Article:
Still dumbstruck, I could only say his name again. ‘Uncle Mick?’ I glanced back at Cam, my mouth open in wonder, my heart in my throat. ‘What is going on?’
Cam stepped forward and took my hand in reassurance. ‘You told me Mick’s surname, that he’d moved to Arizona, and you showed me old photographs. Mick has a Facebook account, and I tracked him down on there.’
Facebook? I looked back at Mick incredulously, still not believing he was here. Everything that had been good about my life as a child was standing in front of me and I didn’t know whether I wanted to run facefirst into his chest or turn on my heel and flee.
‘Cam and I got to talking and he told me how difficult things have been for you, darling. I’m so sorry.’ Mick’s voice was low, as though he were talking to a frightened animal. ‘I’m so sorry I wasn’t here.’
I gulped and for the hundredth time that day tried desperately not to cry. ‘Why are you here?’
‘We came back a few years ago to Paisley for a short visit, but no one knew where you’d gone. I saw your dad.’
I winced at the thought of my father. ‘He’s still there, then?’
Mick nodded, taking a step towards me. ‘I’m glad Fiona got you away from him. I’m glad he has no clue where you went and is too stupid to find you.’
I felt my nose sting with the tears I could no longer hold back. ‘So you came all the way here to see me?’
He grinned. ‘You’re worth the plane ticket, baby girl.’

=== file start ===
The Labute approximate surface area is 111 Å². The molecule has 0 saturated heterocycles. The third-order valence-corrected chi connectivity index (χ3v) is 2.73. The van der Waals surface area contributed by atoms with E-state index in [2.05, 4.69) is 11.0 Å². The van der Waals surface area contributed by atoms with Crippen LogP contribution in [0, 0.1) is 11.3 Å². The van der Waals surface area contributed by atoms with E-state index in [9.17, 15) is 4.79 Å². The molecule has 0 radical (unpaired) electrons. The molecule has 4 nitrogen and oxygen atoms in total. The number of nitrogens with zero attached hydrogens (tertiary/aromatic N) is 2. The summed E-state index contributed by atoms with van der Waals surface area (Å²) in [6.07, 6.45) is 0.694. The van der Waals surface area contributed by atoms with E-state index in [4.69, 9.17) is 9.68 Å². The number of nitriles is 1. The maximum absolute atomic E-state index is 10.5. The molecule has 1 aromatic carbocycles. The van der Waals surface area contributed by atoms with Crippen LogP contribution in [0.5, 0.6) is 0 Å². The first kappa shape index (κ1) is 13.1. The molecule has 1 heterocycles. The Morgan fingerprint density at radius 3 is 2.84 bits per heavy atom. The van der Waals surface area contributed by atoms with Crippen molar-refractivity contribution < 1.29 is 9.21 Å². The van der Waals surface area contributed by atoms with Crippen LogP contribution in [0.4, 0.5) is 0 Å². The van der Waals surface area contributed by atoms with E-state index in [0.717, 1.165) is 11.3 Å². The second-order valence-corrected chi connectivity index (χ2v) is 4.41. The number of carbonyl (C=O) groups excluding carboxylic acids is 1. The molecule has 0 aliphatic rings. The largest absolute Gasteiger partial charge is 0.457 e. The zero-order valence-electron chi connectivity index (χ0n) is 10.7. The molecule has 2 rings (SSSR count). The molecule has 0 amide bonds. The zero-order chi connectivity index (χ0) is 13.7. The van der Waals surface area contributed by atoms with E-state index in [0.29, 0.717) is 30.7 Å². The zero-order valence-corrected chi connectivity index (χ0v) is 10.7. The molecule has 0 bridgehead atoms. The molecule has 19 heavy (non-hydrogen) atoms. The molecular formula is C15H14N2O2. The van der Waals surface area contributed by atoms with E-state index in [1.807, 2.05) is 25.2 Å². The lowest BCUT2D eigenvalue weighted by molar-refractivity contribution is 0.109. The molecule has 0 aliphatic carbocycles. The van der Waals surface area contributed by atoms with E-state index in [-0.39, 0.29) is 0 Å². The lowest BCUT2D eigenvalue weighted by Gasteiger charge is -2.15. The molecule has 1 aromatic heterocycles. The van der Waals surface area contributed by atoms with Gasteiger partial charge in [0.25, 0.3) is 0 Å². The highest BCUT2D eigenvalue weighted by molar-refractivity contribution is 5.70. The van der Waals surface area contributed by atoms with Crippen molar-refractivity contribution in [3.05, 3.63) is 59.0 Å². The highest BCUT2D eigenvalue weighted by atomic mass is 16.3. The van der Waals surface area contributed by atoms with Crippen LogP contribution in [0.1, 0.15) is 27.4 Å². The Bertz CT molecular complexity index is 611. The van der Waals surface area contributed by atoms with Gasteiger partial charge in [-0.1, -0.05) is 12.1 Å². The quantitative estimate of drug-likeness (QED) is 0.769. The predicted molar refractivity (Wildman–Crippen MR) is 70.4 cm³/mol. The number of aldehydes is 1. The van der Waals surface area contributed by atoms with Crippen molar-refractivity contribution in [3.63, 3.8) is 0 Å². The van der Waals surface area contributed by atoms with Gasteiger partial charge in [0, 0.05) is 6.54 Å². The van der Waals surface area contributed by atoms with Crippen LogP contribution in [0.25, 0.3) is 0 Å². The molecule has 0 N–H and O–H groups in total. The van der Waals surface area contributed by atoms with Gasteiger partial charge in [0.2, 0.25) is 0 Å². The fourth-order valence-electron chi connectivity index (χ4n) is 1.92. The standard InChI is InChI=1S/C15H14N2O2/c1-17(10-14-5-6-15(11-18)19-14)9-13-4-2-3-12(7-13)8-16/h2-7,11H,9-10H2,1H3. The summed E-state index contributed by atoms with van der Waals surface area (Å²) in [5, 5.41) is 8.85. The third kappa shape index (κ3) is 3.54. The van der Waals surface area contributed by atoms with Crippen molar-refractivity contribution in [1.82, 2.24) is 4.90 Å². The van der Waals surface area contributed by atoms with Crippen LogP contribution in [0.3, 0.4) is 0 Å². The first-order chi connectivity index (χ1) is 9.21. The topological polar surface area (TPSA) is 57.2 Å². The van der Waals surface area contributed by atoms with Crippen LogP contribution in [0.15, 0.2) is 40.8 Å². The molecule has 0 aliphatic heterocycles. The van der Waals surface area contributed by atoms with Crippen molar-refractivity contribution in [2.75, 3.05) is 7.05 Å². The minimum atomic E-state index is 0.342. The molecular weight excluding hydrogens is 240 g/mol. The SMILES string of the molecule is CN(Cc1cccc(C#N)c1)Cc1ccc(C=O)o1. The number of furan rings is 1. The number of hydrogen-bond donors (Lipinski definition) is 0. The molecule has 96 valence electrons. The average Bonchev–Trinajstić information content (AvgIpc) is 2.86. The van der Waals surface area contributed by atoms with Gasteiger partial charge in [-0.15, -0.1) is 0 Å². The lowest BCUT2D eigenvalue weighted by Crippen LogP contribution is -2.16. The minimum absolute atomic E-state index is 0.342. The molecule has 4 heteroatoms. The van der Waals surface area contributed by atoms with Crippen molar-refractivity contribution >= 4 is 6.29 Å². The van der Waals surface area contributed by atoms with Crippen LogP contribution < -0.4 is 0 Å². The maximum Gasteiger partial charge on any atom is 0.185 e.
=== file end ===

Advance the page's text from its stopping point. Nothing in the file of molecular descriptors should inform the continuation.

Baby girl. He’d always called me that and I’d loved it. It was why I called Cole ‘baby boy’. The sob rose out of my mouth before I could stop it, and seemingly done with being patient, Uncle Mick made a rough noise and crossed the room to pull me into a bear hug. I hugged him back, breathing him in. Mick had never been one for aftershave. He’d always smelled of soap and earth. The ache in my chest intensified as I reverted to a ten-year-old in his arms.
We stood together for a good while, until my crying finally trailed off, and then Mick eased me back, his light eyes – eyes I’d loved more than any other eyes in the world until Cole came along – were bright on me. ‘I’ve missed you.’
I laughed in an attempt to curb another crying jag. ‘Missed you, too.’
Clearing his throat and shifting uncomfortably under the weight of emotion between us, Mick turned to look back at the young woman. Although he introduced her, I no longer needed to be told who she was. Her eyes gave her away. ‘Jo, this is Olivia, my daughter.’
Olivia’s eyes were shining with tears as she took a step towards me. ‘It’s nice to meet you, Jo. Dad has been talking about you for years, so I almost feel like I know you. God, was that as cliché as it sounded?’
I smiled weakly, not quite sure how I felt about her. Watching the way Uncle Mick gazed adoringly at his daughter, I was happy for him. Happy he’d found his own family. But the thirteen-year-old girl inside me resented Olivia – resented her for being what had taken Mick away in the first place.
I tried to quash that feeling, knowing it was useless and childish and petty, but it was there no matter how much I didn’t want it to be.
‘After coming to Paisley and not finding you, we tried Facebook too, but you don’t have an account. We thought we’d found Cole, but we couldn’t be sure, and Dad was worried that you didn’t want to hear from him anyway.’
I looked up at Mick, my hand curling on his arm. ‘I’m sorry for losing touch. It was childish.’
‘Baby girl, you were just a child.’
‘Cam was pretty sure you’d want to see Dad.’ Olivia smiled gratefully behind me and I turned to face Cameron.